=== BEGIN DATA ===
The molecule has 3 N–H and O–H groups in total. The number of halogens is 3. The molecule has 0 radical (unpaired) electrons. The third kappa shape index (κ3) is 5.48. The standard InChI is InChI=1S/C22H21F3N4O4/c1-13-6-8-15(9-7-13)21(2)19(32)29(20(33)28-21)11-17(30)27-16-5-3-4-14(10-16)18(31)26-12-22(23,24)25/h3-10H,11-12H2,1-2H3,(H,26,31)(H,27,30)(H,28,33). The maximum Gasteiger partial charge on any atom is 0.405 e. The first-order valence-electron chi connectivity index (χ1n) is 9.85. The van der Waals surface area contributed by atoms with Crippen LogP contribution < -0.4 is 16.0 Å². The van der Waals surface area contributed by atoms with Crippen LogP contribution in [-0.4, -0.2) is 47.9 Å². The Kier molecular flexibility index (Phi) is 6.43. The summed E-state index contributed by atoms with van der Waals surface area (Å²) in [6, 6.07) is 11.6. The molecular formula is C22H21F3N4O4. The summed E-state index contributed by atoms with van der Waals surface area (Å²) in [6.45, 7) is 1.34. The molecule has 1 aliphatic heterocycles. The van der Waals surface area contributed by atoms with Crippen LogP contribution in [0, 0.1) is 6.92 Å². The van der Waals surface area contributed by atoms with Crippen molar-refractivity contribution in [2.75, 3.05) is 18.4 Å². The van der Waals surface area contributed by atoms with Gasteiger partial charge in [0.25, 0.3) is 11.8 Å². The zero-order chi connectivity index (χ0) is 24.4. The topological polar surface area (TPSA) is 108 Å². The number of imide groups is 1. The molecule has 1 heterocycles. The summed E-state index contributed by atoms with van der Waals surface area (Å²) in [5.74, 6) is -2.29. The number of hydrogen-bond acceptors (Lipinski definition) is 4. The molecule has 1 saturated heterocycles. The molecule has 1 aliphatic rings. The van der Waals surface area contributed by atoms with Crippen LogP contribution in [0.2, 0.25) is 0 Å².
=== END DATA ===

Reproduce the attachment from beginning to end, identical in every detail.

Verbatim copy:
The molecule has 3 N–H and O–H groups in total. The number of halogens is 3. The molecule has 0 radical (unpaired) electrons. The third kappa shape index (κ3) is 5.48. The standard InChI is InChI=1S/C22H21F3N4O4/c1-13-6-8-15(9-7-13)21(2)19(32)29(20(33)28-21)11-17(30)27-16-5-3-4-14(10-16)18(31)26-12-22(23,24)25/h3-10H,11-12H2,1-2H3,(H,26,31)(H,27,30)(H,28,33). The maximum Gasteiger partial charge on any atom is 0.405 e. The first-order valence-electron chi connectivity index (χ1n) is 9.85. The van der Waals surface area contributed by atoms with Crippen LogP contribution < -0.4 is 16.0 Å². The van der Waals surface area contributed by atoms with Crippen LogP contribution in [-0.4, -0.2) is 47.9 Å². The Kier molecular flexibility index (Phi) is 6.43. The summed E-state index contributed by atoms with van der Waals surface area (Å²) in [6, 6.07) is 11.6. The molecular formula is C22H21F3N4O4. The summed E-state index contributed by atoms with van der Waals surface area (Å²) in [6.45, 7) is 1.34. The molecule has 1 aliphatic heterocycles. The van der Waals surface area contributed by atoms with Crippen LogP contribution in [0, 0.1) is 6.92 Å². The van der Waals surface area contributed by atoms with Crippen molar-refractivity contribution in [2.75, 3.05) is 18.4 Å². The van der Waals surface area contributed by atoms with Gasteiger partial charge in [0.25, 0.3) is 11.8 Å². The zero-order chi connectivity index (χ0) is 24.4. The topological polar surface area (TPSA) is 108 Å². The number of imide groups is 1. The molecule has 1 heterocycles. The summed E-state index contributed by atoms with van der Waals surface area (Å²) in [5.74, 6) is -2.29. The number of hydrogen-bond acceptors (Lipinski definition) is 4. The molecule has 1 saturated heterocycles. The molecule has 1 aliphatic rings. The van der Waals surface area contributed by atoms with Crippen LogP contribution in [0.2, 0.25) is 0 Å².